The incident goes that Major was caught on microphone calling as “bastards” three Euro-sceptic members of his own very own Conservative cabinet. Major perhaps did not realise his mike was still live, but as it went during that time, the research further shows that his use of such a term came to characterise his struggles with the anti-EU element in his party.

Coming back to the Montserrat matter of language used in the Assembly and the rule of the Speaker, if  Honourable Members disagree with the Speaker's ruling, then there is a process in the rules and orders of the Assembly to address these concerns. 

But what would ensue for Members to take grievance with the Speaker’s ruling? 

As stated before, debates within the Assembly can most certainly reach fever pitch. 

But there are rules that govern debates within the Assembly. The Legislative Assembly Standing Orders, which we referenced earlier state under the section titled “Relevancy”,regarding the rules of debate that; 
Debate must be relevant to the matter or question before the Assembly of the Committee, and where more than one question has been proposed from the Chair the debate must be relevant to the last question so proposed, until it has been disposed of.” 

The Standing Orders go on to state that; The Speaker after having called the attention of the Assembly to the conduct of a member who persists in irrelevance or in tedious repetition either of his own arguments or of the arguments used by other members in debate may direct the member to discontinue his/her speech.”

So as we look to close out our presentation today From The Speaker’s Chair, I wish for us to turn our attention to the process for dealing with disorderly Members who breach House rules as stipulated by the Legislative Assembly Standing Orders.

Whereas Standing Orders of the Assembly speak of the matter of Suspension of a Member for disorderly conduct, it is very clear on this matter where the rules state under the section titled;“Suspension of member named” that if a member shows disregard for the authority of the Chair, or abuses the rules of the Assembly by persistently and willfully obstructing the business of the Assembly, the Speaker shall direct the attention of the Assembly to the incident mentioning by name the member concerned. A motion may then be made upon which the Speaker shall forthwith put the question, no amendment, adjournment, or debate being allowed, “That such member be suspended from the service of the Assembly”.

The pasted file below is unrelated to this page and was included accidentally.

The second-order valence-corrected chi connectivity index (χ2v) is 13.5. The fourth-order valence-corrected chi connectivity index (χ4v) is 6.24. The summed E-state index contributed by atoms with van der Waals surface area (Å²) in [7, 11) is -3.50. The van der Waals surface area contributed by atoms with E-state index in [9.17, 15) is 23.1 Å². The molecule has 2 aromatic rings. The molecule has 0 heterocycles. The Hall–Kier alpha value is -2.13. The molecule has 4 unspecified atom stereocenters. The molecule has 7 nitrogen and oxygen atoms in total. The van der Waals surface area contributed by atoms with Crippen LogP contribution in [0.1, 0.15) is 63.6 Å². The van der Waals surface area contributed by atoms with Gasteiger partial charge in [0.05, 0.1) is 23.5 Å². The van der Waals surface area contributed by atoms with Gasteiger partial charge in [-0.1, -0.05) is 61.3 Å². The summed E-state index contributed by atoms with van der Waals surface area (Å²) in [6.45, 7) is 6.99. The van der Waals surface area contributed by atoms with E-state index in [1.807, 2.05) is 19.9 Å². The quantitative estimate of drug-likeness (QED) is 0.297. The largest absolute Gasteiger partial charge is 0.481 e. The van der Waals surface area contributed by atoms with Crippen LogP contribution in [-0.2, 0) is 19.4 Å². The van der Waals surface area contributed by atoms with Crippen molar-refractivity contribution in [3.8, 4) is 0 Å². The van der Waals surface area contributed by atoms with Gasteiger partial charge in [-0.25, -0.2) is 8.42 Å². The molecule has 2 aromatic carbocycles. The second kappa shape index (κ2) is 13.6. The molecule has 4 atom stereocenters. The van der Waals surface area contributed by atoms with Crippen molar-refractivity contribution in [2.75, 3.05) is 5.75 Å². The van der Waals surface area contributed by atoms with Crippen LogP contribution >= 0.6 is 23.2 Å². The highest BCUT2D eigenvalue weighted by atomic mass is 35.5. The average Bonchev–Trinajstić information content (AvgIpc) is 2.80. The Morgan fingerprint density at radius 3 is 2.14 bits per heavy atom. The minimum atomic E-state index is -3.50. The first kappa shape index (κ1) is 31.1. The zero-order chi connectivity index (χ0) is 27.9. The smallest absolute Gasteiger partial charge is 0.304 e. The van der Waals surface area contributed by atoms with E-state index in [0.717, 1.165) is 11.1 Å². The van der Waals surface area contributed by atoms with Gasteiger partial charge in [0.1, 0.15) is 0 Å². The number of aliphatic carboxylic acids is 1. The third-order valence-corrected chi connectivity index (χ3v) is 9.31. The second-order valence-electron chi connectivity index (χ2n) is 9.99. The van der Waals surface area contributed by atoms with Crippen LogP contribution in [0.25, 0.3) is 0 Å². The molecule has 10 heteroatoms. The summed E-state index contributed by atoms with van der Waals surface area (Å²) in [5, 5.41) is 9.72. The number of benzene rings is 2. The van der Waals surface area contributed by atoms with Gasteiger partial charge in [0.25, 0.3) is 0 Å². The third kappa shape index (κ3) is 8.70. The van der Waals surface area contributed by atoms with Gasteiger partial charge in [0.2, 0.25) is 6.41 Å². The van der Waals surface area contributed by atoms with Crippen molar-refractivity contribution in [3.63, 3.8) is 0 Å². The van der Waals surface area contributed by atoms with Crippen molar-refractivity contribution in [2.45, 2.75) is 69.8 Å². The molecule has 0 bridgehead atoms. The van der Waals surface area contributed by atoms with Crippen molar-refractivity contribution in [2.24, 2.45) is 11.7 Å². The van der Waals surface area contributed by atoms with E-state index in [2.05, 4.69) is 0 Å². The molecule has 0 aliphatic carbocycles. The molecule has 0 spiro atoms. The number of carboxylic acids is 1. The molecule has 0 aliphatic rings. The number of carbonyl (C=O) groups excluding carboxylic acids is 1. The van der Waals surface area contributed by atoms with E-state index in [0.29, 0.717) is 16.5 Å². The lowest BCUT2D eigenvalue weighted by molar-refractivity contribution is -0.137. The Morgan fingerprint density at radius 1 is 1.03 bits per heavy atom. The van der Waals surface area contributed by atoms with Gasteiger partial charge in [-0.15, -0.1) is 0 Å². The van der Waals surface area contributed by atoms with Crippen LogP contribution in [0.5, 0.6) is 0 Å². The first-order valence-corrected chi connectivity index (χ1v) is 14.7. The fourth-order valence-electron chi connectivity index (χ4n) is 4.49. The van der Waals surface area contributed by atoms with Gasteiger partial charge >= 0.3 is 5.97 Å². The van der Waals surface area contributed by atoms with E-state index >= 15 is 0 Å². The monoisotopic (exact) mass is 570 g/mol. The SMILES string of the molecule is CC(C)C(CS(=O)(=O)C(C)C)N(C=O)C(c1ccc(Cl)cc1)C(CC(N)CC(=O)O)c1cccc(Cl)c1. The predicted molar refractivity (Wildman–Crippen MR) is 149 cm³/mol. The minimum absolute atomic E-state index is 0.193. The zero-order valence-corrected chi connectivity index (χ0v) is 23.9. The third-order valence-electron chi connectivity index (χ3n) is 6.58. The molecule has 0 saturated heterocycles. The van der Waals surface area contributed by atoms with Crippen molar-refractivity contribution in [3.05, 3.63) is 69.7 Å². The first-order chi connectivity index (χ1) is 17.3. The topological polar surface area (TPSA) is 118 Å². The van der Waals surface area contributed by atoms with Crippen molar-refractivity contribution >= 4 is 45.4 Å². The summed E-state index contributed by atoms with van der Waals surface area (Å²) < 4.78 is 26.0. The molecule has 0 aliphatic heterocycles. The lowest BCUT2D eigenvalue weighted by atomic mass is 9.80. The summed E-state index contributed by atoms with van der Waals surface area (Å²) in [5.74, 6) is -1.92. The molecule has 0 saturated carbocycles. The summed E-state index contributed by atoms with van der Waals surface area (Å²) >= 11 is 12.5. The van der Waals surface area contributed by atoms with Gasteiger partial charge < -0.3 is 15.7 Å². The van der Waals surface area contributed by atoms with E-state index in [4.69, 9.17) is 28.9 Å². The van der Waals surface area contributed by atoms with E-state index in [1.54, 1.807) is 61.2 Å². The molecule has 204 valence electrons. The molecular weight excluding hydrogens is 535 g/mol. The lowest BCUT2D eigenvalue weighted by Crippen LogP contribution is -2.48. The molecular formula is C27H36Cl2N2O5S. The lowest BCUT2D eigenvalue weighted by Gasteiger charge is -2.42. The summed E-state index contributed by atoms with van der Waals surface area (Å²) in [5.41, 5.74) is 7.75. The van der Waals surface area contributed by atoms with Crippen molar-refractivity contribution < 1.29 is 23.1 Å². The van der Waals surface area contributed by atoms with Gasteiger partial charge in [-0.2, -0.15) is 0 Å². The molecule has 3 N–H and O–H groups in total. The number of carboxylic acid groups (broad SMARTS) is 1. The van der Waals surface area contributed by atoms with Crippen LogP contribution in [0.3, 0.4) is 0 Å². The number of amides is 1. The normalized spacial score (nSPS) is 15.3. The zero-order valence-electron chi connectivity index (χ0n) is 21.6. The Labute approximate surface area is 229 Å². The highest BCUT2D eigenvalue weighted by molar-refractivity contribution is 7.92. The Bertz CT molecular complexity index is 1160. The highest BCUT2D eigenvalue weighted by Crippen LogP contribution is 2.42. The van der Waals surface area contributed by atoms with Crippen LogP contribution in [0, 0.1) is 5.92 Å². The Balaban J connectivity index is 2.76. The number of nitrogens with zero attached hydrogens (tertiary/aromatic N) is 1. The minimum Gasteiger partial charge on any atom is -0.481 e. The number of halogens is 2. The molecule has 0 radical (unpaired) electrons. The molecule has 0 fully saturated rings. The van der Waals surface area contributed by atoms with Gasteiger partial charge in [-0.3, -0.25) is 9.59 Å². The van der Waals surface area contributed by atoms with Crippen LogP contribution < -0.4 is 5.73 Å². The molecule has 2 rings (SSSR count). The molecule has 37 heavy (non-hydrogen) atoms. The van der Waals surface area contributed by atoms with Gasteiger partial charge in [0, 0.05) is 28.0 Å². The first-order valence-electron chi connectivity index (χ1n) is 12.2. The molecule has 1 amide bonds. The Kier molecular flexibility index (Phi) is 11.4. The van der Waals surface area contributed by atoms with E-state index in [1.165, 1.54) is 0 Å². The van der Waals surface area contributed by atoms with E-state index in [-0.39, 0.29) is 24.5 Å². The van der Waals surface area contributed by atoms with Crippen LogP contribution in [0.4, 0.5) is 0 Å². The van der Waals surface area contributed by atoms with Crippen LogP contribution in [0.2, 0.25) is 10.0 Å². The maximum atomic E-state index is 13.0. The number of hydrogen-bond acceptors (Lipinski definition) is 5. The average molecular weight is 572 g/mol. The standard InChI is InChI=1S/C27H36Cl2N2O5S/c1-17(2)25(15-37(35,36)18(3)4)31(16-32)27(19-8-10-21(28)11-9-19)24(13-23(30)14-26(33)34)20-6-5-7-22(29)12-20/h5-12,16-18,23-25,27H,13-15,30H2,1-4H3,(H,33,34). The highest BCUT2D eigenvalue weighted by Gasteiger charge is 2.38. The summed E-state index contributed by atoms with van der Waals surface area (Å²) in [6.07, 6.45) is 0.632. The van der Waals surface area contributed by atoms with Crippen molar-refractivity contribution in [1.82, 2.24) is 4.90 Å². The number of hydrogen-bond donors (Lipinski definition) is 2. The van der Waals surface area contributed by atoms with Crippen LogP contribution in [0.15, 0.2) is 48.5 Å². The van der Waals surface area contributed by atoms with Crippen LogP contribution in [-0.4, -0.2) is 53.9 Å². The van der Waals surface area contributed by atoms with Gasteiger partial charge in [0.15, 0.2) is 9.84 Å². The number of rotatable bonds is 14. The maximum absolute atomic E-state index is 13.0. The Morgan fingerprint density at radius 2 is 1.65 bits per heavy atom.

Subsection (3) under this same heading mentions that; If a member be suspended from the service of the Assembly under the provisions of this Order his/her’s suspension shall continue and be effective during the remainder of the session unless sooner determined by the Assembly.”

When it comes to the “Enforcement of Speaker’s directions” The Legislative Assembly Standing Orders directs that; “Members who are directed to withdraw, or are suspended under shall forthwith withdraw from the precincts of the Assembly Chamber.” 

Thus it will come down once again to the authority and/or discretion of the Speaker to direct such steps be taken as are required to enforce his/her orders and rulings.

That concludes this week’s edition of the Programme, “From The Speaker’s Chair” where we looked the issue of Unparliamentary conduct and the consequences for such within the Montserrat Legislative Assembly?

I am Jeevan Robinson. Join me next week for another Edition of “from The Speaker’s Chair” a joint collaboration between MNI Media and Office of the Legislature Montserrat. Thank you for listening.